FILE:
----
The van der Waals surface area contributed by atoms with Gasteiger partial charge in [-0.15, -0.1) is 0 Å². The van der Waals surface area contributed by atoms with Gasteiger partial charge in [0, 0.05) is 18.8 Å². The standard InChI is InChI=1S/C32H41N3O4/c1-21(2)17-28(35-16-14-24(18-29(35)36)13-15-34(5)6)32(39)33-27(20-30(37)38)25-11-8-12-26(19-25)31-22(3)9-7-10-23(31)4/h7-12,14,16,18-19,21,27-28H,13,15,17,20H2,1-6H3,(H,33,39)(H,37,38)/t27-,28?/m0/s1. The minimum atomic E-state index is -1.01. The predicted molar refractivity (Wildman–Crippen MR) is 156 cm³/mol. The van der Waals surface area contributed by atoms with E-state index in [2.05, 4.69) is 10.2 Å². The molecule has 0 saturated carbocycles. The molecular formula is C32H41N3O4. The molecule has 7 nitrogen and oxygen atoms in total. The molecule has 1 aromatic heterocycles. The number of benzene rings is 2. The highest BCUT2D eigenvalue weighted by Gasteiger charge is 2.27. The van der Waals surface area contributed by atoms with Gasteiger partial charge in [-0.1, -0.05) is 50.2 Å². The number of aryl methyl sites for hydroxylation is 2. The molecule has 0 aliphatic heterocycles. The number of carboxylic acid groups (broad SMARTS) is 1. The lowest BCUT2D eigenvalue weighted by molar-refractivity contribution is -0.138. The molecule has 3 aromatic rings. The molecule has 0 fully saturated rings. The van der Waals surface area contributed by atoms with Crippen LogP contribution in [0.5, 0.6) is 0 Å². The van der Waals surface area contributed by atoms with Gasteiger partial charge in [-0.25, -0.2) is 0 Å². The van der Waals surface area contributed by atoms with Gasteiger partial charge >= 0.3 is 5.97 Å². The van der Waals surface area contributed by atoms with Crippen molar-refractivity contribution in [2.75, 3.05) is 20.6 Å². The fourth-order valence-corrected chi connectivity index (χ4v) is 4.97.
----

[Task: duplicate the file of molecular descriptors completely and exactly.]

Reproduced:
The van der Waals surface area contributed by atoms with Gasteiger partial charge in [-0.15, -0.1) is 0 Å². The van der Waals surface area contributed by atoms with Gasteiger partial charge in [0, 0.05) is 18.8 Å². The standard InChI is InChI=1S/C32H41N3O4/c1-21(2)17-28(35-16-14-24(18-29(35)36)13-15-34(5)6)32(39)33-27(20-30(37)38)25-11-8-12-26(19-25)31-22(3)9-7-10-23(31)4/h7-12,14,16,18-19,21,27-28H,13,15,17,20H2,1-6H3,(H,33,39)(H,37,38)/t27-,28?/m0/s1. The minimum atomic E-state index is -1.01. The predicted molar refractivity (Wildman–Crippen MR) is 156 cm³/mol. The van der Waals surface area contributed by atoms with E-state index in [2.05, 4.69) is 10.2 Å². The molecule has 0 saturated carbocycles. The molecular formula is C32H41N3O4. The molecule has 7 nitrogen and oxygen atoms in total. The molecule has 1 aromatic heterocycles. The number of benzene rings is 2. The highest BCUT2D eigenvalue weighted by Gasteiger charge is 2.27. The van der Waals surface area contributed by atoms with Gasteiger partial charge in [-0.1, -0.05) is 50.2 Å². The number of aryl methyl sites for hydroxylation is 2. The molecule has 0 aliphatic heterocycles. The number of carboxylic acid groups (broad SMARTS) is 1. The lowest BCUT2D eigenvalue weighted by molar-refractivity contribution is -0.138. The molecule has 3 aromatic rings. The molecule has 0 fully saturated rings. The van der Waals surface area contributed by atoms with Crippen LogP contribution in [0.5, 0.6) is 0 Å². The van der Waals surface area contributed by atoms with Gasteiger partial charge in [-0.25, -0.2) is 0 Å². The van der Waals surface area contributed by atoms with Gasteiger partial charge >= 0.3 is 5.97 Å². The van der Waals surface area contributed by atoms with Crippen molar-refractivity contribution in [2.75, 3.05) is 20.6 Å². The fourth-order valence-corrected chi connectivity index (χ4v) is 4.97.